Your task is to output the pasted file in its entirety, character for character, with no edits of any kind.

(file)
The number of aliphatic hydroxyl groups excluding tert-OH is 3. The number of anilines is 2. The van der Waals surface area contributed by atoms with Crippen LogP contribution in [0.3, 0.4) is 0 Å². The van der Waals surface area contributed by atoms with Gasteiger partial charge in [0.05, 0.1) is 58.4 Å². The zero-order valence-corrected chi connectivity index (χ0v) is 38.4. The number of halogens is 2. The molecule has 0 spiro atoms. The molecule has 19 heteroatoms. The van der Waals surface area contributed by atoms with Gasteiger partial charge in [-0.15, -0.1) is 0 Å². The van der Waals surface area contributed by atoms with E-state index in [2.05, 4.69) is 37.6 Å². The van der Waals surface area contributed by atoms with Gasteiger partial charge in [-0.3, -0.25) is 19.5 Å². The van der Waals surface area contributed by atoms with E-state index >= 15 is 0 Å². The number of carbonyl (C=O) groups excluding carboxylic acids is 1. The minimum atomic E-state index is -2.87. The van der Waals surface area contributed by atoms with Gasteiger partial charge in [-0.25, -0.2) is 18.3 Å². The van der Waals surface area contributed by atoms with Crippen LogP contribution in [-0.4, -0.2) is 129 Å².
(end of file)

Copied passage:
The number of aliphatic hydroxyl groups excluding tert-OH is 3. The number of anilines is 2. The van der Waals surface area contributed by atoms with Crippen LogP contribution in [0.3, 0.4) is 0 Å². The van der Waals surface area contributed by atoms with Gasteiger partial charge in [0.05, 0.1) is 58.4 Å². The zero-order valence-corrected chi connectivity index (χ0v) is 38.4. The number of halogens is 2. The molecule has 0 spiro atoms. The molecule has 19 heteroatoms. The van der Waals surface area contributed by atoms with Gasteiger partial charge in [-0.15, -0.1) is 0 Å². The van der Waals surface area contributed by atoms with E-state index in [2.05, 4.69) is 37.6 Å². The van der Waals surface area contributed by atoms with Gasteiger partial charge in [-0.3, -0.25) is 19.5 Å². The van der Waals surface area contributed by atoms with E-state index >= 15 is 0 Å². The number of carbonyl (C=O) groups excluding carboxylic acids is 1. The minimum atomic E-state index is -2.87. The van der Waals surface area contributed by atoms with Gasteiger partial charge in [-0.25, -0.2) is 18.3 Å². The van der Waals surface area contributed by atoms with Crippen LogP contribution in [-0.4, -0.2) is 129 Å².